The operation ended disastrously. The missing were never heard of again. Their names were not in any list of prisoners received during the war. The Graves Commission found no trace of their bodies after it.

Rather strangely, on the Menin Gate Memorial to the Missing in Ypres, many of the names of the missing men don’t appear at all, making them specters without even a name. All of this would all spawn a lot of wild rumor and speculation, as well as unfounded and uncorroborated stories and accounts. Some said that the men had gone off into a sudden mist only to vanish into thin air, while other tales told of trench diggers mysteriously vanishing in the days before the attack. Many of these tales seemed to hold a hint of supernatural weirdness to them, which only made the true story behind the mass disappearance of all of these men even murkier. Curiously, official German reports make no mention of the attack in the first place, fueling rumors that they were trying to cover something up, although what that could be is anyone’s guess.

Considering that so many men just seem to have disappeared off the face of the earth during the attack on Celtic Wood, there has been much speculation and debate as to what happened to them ever since. The most common idea is that the Germans simply massacred them and unceremoniously dumped them into a mass grave somewhere. The last recollection of the survivors was a scene of chaos and being viciously attacked from all angles, so it seems to make sense that many were perhaps simply killed and then buried by the enemy in a mass unmarked grave, after which it was covered up. However, Germany to this day denies that such a thing ever happened, and no such mass grave has ever been found. There is also the idea that they were taken prisoner, but none of the names of the missing men have turned up on any wartime prisoners list. They may have been merely killed in action and swallowed by the mud, but this still doesn’t explain the complete lack of the remains of so many. Another theory is that British forces turned their guns on the German positions at Celtic Wood and bombarded them, blowing both the enemy and inadvertently the 10th Battalion to Kingdom Come in the crossfire, but it is seen as rather unlikely that the bodies would have been so completely pulverized and obliterated as to leave not a trace of any remains. To this day, no bones or remains have ever been dug up in the area, as if those men had never been there at all. Others say that this is all down to a combination of factors, including bad record keeping, clerical errors, and misunderstood reports from the battlefield, all further compounded by confusion and the fog of war.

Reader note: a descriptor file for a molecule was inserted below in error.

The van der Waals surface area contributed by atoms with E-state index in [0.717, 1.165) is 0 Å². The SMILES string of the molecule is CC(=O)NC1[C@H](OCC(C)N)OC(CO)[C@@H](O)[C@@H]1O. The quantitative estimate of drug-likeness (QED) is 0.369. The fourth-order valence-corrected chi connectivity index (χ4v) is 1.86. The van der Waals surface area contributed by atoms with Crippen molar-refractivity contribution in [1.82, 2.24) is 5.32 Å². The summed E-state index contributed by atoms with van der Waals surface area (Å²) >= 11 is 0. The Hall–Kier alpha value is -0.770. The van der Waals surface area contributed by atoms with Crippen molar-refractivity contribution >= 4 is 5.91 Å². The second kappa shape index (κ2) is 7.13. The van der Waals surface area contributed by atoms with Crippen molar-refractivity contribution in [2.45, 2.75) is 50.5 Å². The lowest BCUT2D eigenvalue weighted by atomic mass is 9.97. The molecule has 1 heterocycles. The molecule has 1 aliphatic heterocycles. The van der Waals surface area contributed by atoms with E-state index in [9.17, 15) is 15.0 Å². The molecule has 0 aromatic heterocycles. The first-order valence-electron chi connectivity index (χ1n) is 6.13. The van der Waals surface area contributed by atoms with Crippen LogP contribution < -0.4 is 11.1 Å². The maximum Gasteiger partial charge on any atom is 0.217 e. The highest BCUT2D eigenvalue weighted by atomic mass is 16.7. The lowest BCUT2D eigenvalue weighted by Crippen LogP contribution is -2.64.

What has gone on to be called The Mystery at Celtic Wood continues to rank high among the greatest mysteries of Australia’s Great War, and it has never been fully solved. What happened to these men? How could so many disappear without a trace? Is there any truth to all of the strange stories orbiting this case? The site of the Celtic wood currently doesn't exist anymore, with no more trees here and the events that transpired here relegated to the cracks of history. What happened here? It remains unknown, and lost to the mists of time.

Brent Swancer

Brent Swancer is an author and crypto expert living in Japan. Biology, nature, and cryptozoology still remain Brent Swancer’s first intellectual loves. He's written articles for MU and Daily Grail and has been a guest on Coast to Coast AM and Binnal of America.